The discussions among international Romani organisations stress the importance of a wide representation aimed at covering international and regional European Romani organisations, main Romani groups (tribes) in Europe, religious confessions and political parties, taking into account gender balance and representation of Romani youth. In order to find the utmost democratic representation and avoid manifold and too-centralised representation, there is a need to also create some kind of criteria on candidacy and representation.

The goals to be pursued by the future Forum have been seen, by the Romani NGO leaders, to include human rights and fundamental freedoms, political and civil rights, economic, social and cultural rights and the full enforcement of international treaties and conventions.

The idea of a forum is today no longer a novelty. It is seen by many as a natural development of the international movement to improve the social and political status of the Roma. Many of the original doubts and hesitations are slowly disappearing.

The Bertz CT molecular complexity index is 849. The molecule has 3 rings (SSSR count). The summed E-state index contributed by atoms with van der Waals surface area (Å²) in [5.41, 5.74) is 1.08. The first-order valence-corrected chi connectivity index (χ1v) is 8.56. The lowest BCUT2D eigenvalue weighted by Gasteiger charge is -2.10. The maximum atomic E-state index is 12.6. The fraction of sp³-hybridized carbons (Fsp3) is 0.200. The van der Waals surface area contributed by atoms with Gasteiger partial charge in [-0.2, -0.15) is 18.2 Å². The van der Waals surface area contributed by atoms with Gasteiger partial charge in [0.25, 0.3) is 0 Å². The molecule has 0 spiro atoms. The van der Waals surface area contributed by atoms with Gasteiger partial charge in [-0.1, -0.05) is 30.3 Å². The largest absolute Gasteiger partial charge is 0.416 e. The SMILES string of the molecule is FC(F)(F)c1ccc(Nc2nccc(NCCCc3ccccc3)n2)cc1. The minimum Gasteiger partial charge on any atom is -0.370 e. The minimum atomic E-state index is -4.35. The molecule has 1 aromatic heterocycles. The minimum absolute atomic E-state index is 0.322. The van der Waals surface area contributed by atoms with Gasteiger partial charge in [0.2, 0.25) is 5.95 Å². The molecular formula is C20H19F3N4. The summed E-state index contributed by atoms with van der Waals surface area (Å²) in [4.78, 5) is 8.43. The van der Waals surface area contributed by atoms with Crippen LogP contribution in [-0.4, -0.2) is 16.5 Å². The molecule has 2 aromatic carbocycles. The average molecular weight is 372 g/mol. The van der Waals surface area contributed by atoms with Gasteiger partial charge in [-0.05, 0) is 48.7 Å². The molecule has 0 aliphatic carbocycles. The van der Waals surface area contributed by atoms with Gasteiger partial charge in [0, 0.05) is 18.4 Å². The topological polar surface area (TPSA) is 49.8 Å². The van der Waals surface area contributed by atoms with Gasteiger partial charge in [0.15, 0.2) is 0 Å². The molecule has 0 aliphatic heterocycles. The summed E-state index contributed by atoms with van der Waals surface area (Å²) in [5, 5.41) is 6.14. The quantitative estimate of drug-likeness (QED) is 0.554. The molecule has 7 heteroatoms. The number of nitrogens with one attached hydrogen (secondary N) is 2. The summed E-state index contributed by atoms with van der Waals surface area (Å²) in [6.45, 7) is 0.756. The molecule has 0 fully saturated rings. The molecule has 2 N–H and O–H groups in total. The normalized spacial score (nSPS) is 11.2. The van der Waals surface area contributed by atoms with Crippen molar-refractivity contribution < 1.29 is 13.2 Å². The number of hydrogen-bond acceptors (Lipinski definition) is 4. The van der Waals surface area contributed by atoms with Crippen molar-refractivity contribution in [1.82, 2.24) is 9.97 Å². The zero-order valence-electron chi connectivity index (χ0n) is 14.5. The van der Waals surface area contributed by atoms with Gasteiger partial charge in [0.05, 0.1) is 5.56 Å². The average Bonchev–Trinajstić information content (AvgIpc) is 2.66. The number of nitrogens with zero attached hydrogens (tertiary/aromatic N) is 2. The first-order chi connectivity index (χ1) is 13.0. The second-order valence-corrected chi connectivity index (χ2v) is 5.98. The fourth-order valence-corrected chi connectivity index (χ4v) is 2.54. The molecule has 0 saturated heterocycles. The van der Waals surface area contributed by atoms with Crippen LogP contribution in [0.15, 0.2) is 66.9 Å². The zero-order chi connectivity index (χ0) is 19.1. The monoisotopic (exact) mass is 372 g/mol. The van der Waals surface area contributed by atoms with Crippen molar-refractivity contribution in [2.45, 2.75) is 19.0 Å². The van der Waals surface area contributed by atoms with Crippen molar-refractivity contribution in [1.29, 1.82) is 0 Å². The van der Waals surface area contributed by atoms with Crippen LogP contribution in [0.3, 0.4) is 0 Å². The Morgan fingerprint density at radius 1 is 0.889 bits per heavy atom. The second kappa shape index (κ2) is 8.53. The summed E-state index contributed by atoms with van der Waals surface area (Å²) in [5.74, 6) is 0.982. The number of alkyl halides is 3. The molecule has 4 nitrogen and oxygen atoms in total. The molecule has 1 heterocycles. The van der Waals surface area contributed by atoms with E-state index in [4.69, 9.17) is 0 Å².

Undoubtedly, issues remain to be solved. The forum must have credibility and legitimacy - and that can only be achieved by appropriate representation. Funding is another issue which still requires intensive discussion.

But where there is a will there is a way - and the will is there. The Romani community desires it; foremost human rights organs of the Council of Europe such as the European Commission against Racism and Intolerance (ECRI) and the Advisory Committee on the Framework Convention for the Protection of National Minorities want it; and the OSCE and the European Commission have constantly and unreservedly supported the proposal throughout the process. The OSCE and the World Bank have expressed similar feelings at the recent conference "Roma in an Expanding Europe" held in Budapest in June 2003.

Developments in the Autumn of 2003